The Real-Life Diet of Squash Star Mohamed Elshorbagy, Proponent of Cheat Meals
Professional athletes don’t get to the top by accident. It takes superhuman levels of time, dedication, and focus—and that includes paying attention to what they put in their bellies. In this series, GQ takes a look at what pro athletes in different sports eat on a daily basis to perform at their best. Here’s a look at the diet of Mohamed Elshorbagy, one of the best squash players in the world.
Since 2003, Egypt has dominated squash, but the country’s newest star might be one of its brightest.
A student of the famed Cornish player Jonah Barrington, Mohamed Elshorbagy, 24, has taken six major world series titles in just three years. This past month, he dropped from the No. 1 ranked world player to No. 2, but Elshorbagy is gunning to be world champion, and is currently training to defend his title at the Tournament of Champions, part of the Professional Squash Association World Series, held every January inside Grand Central Station.
Elshorbagy’s training schedule is meticulous, and his diet focuses a lot on timing. “Everything in an athlete’s life is calculated,” he says, and with his unforgiving metabolism, he can’t afford to not be calculating. “I remember two years back at the U.S. Open, I normally have my pasta with tomato sauce and just a little bit of chicken before my match, and the chef made a mistake with my order and made the pasta with white sauce, which is heavier for sure. I thought, I have enough time before the match, I can eat this and I should be okay. In the match, I felt like my stomach was burning.”
This isn’t Fraiser Crane’s squash. At the international, professional level, matches are high speed and can last up to an hour and a half, or even two hours. To keep up his energy and his focus, Elshorbagy keeps his diet simple, with little deviation, and programs in cheat meals to relieve the pressure.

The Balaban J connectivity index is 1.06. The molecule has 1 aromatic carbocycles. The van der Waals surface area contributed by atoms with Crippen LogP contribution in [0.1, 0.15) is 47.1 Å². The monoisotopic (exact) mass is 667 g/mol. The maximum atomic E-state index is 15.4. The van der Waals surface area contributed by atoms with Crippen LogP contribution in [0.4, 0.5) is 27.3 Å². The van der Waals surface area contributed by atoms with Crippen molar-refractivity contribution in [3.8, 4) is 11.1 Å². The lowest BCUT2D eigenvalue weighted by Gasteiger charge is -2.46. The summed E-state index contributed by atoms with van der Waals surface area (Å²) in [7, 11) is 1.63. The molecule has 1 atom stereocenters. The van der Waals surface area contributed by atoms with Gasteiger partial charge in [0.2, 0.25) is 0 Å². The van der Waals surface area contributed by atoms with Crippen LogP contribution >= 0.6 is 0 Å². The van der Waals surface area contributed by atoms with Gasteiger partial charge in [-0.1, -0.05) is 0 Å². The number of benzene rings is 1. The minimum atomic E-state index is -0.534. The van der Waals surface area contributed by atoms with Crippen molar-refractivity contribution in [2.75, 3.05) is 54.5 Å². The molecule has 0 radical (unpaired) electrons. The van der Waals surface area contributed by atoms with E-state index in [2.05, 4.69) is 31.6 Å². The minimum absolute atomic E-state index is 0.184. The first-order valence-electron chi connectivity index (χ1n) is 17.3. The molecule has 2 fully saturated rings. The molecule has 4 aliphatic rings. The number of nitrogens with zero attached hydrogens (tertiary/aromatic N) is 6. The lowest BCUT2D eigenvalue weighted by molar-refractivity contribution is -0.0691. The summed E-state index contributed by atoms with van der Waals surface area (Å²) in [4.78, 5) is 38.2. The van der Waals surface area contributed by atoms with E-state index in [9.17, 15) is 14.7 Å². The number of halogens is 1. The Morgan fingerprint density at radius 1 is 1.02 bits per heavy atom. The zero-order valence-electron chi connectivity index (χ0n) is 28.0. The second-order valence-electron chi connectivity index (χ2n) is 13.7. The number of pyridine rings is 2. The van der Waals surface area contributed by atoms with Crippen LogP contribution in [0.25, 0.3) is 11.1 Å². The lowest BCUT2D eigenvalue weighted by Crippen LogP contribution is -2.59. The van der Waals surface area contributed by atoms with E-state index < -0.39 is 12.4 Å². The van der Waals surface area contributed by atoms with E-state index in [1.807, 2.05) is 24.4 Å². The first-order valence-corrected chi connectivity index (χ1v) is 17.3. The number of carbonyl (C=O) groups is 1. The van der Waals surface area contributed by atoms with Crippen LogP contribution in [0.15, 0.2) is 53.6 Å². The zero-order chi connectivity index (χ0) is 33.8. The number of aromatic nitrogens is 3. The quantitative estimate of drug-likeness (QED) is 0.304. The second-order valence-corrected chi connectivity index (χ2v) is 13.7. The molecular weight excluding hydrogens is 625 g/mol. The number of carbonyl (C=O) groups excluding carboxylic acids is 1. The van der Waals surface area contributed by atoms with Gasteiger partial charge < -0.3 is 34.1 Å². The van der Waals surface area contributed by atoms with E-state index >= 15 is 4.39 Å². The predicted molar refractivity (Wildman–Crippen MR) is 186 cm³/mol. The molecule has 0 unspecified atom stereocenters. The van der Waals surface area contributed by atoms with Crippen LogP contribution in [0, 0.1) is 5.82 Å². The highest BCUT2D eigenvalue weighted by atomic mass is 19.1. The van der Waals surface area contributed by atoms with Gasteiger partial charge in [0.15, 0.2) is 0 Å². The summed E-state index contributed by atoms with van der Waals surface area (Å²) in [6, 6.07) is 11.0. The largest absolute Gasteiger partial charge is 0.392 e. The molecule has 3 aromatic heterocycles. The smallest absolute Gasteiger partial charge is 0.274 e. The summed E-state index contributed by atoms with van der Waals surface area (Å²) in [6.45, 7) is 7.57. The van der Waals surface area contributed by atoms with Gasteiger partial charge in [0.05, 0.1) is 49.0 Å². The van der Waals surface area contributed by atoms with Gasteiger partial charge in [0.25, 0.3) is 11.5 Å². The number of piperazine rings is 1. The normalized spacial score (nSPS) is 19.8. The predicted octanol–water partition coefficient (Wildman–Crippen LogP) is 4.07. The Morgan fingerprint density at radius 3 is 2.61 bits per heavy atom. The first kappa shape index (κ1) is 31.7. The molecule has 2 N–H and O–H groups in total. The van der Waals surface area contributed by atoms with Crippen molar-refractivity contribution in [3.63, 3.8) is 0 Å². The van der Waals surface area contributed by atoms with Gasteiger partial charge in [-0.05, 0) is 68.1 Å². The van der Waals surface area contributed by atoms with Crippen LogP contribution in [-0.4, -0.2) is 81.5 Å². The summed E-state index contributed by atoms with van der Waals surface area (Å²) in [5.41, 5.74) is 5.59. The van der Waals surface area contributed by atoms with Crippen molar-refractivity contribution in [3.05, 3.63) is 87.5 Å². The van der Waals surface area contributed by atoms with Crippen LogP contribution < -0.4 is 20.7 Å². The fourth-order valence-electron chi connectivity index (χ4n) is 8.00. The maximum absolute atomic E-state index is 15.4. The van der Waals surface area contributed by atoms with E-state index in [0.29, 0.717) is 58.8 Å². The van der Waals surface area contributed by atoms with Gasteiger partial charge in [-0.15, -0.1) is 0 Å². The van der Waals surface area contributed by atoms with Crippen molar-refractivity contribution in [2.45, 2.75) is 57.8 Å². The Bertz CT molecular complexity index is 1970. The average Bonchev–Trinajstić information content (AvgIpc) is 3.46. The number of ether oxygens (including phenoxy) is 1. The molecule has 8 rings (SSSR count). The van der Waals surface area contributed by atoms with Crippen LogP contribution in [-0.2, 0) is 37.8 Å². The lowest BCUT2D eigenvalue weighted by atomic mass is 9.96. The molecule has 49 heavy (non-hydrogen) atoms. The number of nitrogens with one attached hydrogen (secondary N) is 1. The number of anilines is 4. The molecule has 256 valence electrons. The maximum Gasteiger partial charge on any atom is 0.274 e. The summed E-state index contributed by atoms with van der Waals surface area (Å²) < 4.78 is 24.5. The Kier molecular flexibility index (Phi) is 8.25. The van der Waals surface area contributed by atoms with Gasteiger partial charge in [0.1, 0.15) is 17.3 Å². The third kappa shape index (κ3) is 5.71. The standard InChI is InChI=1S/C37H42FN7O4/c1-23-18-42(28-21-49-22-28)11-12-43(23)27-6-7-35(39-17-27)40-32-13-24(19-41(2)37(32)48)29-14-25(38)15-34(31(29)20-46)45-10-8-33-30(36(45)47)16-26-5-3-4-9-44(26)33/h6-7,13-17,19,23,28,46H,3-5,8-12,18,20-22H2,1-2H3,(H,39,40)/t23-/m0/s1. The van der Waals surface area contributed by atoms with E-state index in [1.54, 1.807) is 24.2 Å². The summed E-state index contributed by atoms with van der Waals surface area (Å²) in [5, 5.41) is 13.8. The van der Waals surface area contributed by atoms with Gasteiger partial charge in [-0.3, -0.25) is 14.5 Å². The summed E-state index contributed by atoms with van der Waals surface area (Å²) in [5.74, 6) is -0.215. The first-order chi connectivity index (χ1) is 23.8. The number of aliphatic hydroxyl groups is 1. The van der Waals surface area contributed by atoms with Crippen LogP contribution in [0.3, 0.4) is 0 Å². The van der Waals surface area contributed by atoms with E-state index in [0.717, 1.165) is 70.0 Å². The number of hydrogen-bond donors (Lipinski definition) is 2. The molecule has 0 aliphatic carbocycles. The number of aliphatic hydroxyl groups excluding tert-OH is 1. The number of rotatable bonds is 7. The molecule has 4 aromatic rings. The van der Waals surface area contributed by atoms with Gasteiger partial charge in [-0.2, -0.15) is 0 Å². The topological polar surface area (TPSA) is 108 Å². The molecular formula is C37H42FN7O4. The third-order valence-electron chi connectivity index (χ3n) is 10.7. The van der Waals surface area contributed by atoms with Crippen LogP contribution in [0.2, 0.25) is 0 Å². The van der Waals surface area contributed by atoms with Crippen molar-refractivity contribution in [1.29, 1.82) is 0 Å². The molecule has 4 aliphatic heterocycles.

“Tournaments can go on for two weeks, and if you’re advancing then you play a round and have a rest day, then you play another round then have another rest day. It’s too tough to keep yourself in the zone the whole time, so you need to keep yourself mentally healthy too. It’s very important to do something that makes you happy and feel like you just took a break.” (When things get really bad, he heads for Krispy Kreme and Pizza Hut.)
Elshorbagy has one other unusual back-up in his corner: his mom. A self-educated squash enthusiast who has never played the game, she gives him pointers and feedback throughout his matches.
“I’m normally a hard person to talk to between games, so I need someone who understands how to tell me the right order and right time in that two-minute break between games. Athletes in general are very hard to talk to when they’re playing, but that’s why it’s important for me to have my mother and my brother at games. So I’ll try to defend my title at Tournament of Champions while having her with me again this year.”
That’s a healthy relationship, considering Elshorbagy has been going to school in England for years now. But living alone has forced him to learn to cook for himself. “I didn’t think I would love it, but I have. I only started a month, or month and a half back, and I started doing duck, lamb, chicken liver. When I cook, I cook to make a plate that looks nice.”
The next goal, besides winning the Tournament of Champions? Learning to cook actual Egyptian food so he can show off for his mom.
Cheese-less omelet with tomato and brown bread, cereal, watermelon
Pasta with red sauce, chicken breast
Small chicken sandwich, bananas, pineapple
Steak with mixed vegetables, bread